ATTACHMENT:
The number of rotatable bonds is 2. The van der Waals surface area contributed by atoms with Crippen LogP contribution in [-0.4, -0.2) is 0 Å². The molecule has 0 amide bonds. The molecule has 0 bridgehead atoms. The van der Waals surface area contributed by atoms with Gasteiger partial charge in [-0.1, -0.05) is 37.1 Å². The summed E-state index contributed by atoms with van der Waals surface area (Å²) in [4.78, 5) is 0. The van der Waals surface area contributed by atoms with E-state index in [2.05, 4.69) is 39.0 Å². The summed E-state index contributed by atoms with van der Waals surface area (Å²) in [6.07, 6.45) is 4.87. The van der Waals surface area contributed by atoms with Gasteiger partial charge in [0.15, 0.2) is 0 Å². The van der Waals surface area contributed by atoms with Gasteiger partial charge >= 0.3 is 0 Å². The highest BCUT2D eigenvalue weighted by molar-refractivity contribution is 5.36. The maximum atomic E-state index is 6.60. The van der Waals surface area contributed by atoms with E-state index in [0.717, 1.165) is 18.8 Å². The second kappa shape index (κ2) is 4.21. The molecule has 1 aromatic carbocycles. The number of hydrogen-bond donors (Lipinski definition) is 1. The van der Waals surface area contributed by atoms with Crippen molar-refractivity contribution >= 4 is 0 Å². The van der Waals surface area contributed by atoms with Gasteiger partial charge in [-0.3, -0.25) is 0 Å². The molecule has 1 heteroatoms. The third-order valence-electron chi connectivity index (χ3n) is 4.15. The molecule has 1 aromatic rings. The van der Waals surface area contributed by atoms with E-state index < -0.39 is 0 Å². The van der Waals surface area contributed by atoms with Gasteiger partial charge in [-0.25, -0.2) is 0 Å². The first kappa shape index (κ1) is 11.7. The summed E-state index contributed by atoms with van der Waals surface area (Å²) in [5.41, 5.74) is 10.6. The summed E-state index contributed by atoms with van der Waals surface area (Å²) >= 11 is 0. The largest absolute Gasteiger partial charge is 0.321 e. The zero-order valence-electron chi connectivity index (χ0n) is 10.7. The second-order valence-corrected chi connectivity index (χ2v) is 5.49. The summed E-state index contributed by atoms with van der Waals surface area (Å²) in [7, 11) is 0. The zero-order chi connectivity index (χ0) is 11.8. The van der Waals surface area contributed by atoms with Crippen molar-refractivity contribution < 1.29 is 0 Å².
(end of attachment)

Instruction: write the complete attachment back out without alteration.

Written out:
The number of rotatable bonds is 2. The van der Waals surface area contributed by atoms with Crippen LogP contribution in [-0.4, -0.2) is 0 Å². The molecule has 0 amide bonds. The molecule has 0 bridgehead atoms. The van der Waals surface area contributed by atoms with Gasteiger partial charge in [-0.1, -0.05) is 37.1 Å². The summed E-state index contributed by atoms with van der Waals surface area (Å²) in [4.78, 5) is 0. The van der Waals surface area contributed by atoms with E-state index in [2.05, 4.69) is 39.0 Å². The summed E-state index contributed by atoms with van der Waals surface area (Å²) in [6.07, 6.45) is 4.87. The van der Waals surface area contributed by atoms with Gasteiger partial charge in [0.15, 0.2) is 0 Å². The van der Waals surface area contributed by atoms with Gasteiger partial charge >= 0.3 is 0 Å². The highest BCUT2D eigenvalue weighted by molar-refractivity contribution is 5.36. The maximum atomic E-state index is 6.60. The van der Waals surface area contributed by atoms with E-state index in [0.717, 1.165) is 18.8 Å². The second kappa shape index (κ2) is 4.21. The molecule has 1 aromatic carbocycles. The number of hydrogen-bond donors (Lipinski definition) is 1. The van der Waals surface area contributed by atoms with Crippen molar-refractivity contribution >= 4 is 0 Å². The van der Waals surface area contributed by atoms with Gasteiger partial charge in [-0.3, -0.25) is 0 Å². The molecule has 1 heteroatoms. The third-order valence-electron chi connectivity index (χ3n) is 4.15. The molecule has 1 aromatic rings. The van der Waals surface area contributed by atoms with E-state index < -0.39 is 0 Å². The van der Waals surface area contributed by atoms with Gasteiger partial charge in [-0.25, -0.2) is 0 Å². The first kappa shape index (κ1) is 11.7. The summed E-state index contributed by atoms with van der Waals surface area (Å²) in [5.41, 5.74) is 10.6. The summed E-state index contributed by atoms with van der Waals surface area (Å²) >= 11 is 0. The largest absolute Gasteiger partial charge is 0.321 e. The zero-order valence-electron chi connectivity index (χ0n) is 10.7. The second-order valence-corrected chi connectivity index (χ2v) is 5.49. The summed E-state index contributed by atoms with van der Waals surface area (Å²) in [7, 11) is 0. The zero-order chi connectivity index (χ0) is 11.8. The van der Waals surface area contributed by atoms with Crippen molar-refractivity contribution < 1.29 is 0 Å².